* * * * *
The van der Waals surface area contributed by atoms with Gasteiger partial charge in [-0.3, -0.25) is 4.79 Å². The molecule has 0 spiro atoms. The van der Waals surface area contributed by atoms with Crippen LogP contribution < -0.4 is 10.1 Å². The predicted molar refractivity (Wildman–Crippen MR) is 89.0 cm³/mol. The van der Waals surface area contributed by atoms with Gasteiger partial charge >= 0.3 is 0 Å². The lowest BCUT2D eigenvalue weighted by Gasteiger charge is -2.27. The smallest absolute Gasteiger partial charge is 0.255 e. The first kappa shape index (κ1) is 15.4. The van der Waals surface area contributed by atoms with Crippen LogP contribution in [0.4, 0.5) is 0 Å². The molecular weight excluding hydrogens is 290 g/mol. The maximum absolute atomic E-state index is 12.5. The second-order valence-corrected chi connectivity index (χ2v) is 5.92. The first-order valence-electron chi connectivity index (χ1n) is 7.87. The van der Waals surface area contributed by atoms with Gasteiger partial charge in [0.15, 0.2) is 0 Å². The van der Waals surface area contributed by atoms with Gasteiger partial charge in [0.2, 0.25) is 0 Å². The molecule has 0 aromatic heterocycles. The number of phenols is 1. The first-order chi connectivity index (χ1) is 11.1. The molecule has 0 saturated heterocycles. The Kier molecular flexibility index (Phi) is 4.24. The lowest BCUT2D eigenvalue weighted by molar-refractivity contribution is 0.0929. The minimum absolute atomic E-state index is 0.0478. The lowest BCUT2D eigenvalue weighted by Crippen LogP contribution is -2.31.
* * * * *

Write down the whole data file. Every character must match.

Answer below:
The van der Waals surface area contributed by atoms with Gasteiger partial charge in [-0.3, -0.25) is 4.79 Å². The molecule has 0 spiro atoms. The van der Waals surface area contributed by atoms with Crippen LogP contribution < -0.4 is 10.1 Å². The predicted molar refractivity (Wildman–Crippen MR) is 89.0 cm³/mol. The van der Waals surface area contributed by atoms with Gasteiger partial charge >= 0.3 is 0 Å². The lowest BCUT2D eigenvalue weighted by Gasteiger charge is -2.27. The smallest absolute Gasteiger partial charge is 0.255 e. The first kappa shape index (κ1) is 15.4. The van der Waals surface area contributed by atoms with Crippen LogP contribution in [0.4, 0.5) is 0 Å². The molecular weight excluding hydrogens is 290 g/mol. The maximum absolute atomic E-state index is 12.5. The second-order valence-corrected chi connectivity index (χ2v) is 5.92. The first-order valence-electron chi connectivity index (χ1n) is 7.87. The van der Waals surface area contributed by atoms with Gasteiger partial charge in [0.15, 0.2) is 0 Å². The van der Waals surface area contributed by atoms with Gasteiger partial charge in [0.2, 0.25) is 0 Å². The molecule has 0 aromatic heterocycles. The number of phenols is 1. The first-order chi connectivity index (χ1) is 11.1. The molecule has 0 saturated heterocycles. The Kier molecular flexibility index (Phi) is 4.24. The lowest BCUT2D eigenvalue weighted by molar-refractivity contribution is 0.0929. The minimum absolute atomic E-state index is 0.0478. The lowest BCUT2D eigenvalue weighted by Crippen LogP contribution is -2.31.